The problem was that my mother was especially impressionable by people at her church, and, once she found me poring over books that depicted evil statues on the cover and line drawings of monsters and bare-breasted demons, she quickly confiscated them lest I start my own cult. My friends at the time weren't interested in pretending to be fantasy heroes, so there was little point in sneaking around to play D&D.
Years later, I moved to New York City and got married. I was still into fantasy and read a lot of novels with dragons or swords on the cover, which my friends affectionately called "Dork Books." Surrounded by millions of people and living hundreds of miles from my mother, I realized that there was nothing keeping me from playing the game that fascinated me as a kid. I grabbed the 3.5 Player's Handbook and a bag of dice and started playing D&D every week in the Upper West Side.
When I mentioned my plans to play Dungeons & Dragons to anyone else, including my wife, I was confronted with the same reaction: "What the fuck are you doing that for?" I was an "adult" and playing D&D was for "socially retarded losers." My wife was especially incensed that I chose to spend a night away from home in order to pretend to be an elf in front of strangers. But she was an actress, was her chosen profession that much different than my hobby? My circle of friends and acquaintances was generally liberal (this was NYC after all) and many of them played videogames, even RPGs, but, somehow, the idea of sitting around a table and playing something similar was abhorrent to them.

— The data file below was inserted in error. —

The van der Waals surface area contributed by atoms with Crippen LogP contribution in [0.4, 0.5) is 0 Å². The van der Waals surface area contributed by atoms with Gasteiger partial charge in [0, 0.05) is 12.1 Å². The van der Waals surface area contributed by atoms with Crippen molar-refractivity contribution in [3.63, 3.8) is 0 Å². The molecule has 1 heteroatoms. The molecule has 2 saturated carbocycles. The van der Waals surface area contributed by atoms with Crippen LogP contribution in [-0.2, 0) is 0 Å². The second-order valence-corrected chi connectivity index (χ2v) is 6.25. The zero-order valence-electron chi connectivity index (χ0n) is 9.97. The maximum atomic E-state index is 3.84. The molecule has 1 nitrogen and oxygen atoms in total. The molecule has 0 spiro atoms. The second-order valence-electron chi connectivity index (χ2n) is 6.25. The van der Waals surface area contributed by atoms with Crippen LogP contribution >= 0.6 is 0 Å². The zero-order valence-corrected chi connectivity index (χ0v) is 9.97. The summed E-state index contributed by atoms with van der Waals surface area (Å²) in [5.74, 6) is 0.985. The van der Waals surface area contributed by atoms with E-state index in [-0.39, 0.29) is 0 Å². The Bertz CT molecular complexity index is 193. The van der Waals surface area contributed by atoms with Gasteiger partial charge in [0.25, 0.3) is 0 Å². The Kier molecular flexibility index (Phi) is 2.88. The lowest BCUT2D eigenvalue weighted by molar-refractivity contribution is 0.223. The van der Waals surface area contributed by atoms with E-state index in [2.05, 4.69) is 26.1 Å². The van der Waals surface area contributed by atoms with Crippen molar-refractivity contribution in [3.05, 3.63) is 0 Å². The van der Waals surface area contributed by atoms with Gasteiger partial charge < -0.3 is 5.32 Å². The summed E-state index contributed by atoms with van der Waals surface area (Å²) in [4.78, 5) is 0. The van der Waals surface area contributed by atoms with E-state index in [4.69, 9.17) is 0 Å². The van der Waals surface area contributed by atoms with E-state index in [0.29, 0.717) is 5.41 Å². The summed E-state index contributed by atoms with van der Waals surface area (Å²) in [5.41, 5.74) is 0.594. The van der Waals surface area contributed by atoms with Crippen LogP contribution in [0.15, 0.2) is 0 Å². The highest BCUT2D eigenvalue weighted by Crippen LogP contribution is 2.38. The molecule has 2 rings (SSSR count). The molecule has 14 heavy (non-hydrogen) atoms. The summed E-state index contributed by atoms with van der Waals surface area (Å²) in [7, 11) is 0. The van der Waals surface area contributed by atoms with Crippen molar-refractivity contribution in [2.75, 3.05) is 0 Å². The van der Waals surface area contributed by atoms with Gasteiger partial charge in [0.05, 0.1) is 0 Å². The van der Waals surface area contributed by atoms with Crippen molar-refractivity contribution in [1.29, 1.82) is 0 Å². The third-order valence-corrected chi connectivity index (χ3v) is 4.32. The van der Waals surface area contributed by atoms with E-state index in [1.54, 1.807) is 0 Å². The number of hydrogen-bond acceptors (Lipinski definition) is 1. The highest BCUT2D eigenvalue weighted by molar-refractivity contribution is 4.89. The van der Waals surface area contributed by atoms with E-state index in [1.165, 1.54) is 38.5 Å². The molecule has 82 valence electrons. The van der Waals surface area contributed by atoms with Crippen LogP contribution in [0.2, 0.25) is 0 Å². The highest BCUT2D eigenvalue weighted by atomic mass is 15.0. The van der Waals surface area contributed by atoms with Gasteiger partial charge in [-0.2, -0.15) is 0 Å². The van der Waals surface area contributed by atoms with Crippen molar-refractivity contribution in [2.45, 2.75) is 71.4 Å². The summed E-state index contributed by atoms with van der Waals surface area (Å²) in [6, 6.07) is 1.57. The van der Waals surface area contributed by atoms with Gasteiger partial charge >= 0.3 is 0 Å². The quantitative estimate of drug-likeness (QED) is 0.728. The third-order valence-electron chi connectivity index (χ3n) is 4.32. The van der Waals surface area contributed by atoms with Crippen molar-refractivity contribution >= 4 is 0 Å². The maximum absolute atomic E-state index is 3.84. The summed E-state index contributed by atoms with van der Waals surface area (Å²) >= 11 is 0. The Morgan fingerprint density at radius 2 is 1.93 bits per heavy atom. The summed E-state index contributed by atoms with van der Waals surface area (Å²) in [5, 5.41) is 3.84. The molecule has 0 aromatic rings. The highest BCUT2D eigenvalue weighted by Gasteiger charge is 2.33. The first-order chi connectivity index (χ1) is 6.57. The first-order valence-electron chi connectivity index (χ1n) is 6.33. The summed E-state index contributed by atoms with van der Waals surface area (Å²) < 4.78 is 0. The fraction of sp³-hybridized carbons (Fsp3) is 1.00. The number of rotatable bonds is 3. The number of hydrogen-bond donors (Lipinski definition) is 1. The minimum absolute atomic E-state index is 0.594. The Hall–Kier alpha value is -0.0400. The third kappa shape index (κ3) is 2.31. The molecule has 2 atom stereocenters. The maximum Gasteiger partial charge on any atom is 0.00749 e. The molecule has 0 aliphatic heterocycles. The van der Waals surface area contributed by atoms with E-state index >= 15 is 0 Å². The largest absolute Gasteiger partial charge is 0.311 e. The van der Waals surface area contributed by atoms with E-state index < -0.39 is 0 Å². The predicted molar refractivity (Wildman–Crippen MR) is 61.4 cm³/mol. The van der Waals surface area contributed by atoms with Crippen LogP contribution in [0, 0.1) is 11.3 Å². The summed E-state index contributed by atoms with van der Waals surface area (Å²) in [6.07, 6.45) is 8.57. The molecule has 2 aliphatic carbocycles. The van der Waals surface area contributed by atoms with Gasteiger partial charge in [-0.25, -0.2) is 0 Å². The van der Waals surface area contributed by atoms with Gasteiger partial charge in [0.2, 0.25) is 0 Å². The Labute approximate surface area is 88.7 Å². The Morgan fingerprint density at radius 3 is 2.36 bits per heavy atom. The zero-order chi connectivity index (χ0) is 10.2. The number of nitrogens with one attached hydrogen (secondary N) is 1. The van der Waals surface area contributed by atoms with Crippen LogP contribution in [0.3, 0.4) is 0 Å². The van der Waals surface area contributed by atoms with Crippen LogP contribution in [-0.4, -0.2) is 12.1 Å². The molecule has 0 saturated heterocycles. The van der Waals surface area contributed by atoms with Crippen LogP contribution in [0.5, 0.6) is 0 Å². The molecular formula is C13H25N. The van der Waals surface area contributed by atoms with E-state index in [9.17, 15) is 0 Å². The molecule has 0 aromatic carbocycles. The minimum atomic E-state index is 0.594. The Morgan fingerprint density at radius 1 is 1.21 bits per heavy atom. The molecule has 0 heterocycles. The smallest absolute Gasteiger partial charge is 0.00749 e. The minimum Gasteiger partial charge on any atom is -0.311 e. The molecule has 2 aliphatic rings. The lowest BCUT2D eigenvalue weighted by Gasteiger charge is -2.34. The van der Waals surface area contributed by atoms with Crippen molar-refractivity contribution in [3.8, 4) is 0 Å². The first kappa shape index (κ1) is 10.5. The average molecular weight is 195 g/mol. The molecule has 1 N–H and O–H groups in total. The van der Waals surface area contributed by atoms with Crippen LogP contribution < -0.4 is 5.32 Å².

I think that the media backlash is the easiest culprit. In 1980, D&D was a fringe hobby not unlike model trains or stamp-collecting. These hobbies, however, were never associated with a crazy guy who lived in the steam tunnels under the University of Michigan on the 10 o'clock news and on shows like 20/20, which shaped much of our public opinions back then. The scandal occurred at a time where the RPG industry was the most vulnerable. There was no internet to give voice to the tens of thousands of gamers who were demonstrably not crazy. TSR did nothing to combat the growing smear campaign, hoping that, by ignoring it, the hysteria would simply go away. As a result, in a very short time, the only feeling that most non-gamers felt about D&D was negative. "Dungeons & Dragons? That's bad."
In the 90s, the hobby was pushed further into the fringe. The only people who risked being known as tabletop gamers were likely social pariahs already. Unlike the 80s, there was little crossover from the somewhat more popular gifted kids to the socially stunted kids who played D&D. I knew them in high school. I would play Magic with them sometimes during lunch, but, unfortunately, they reinforced some of the gamer stereotypes that still exist today. They didn't shower often; they didn't go to the prom, let alone kiss a girl.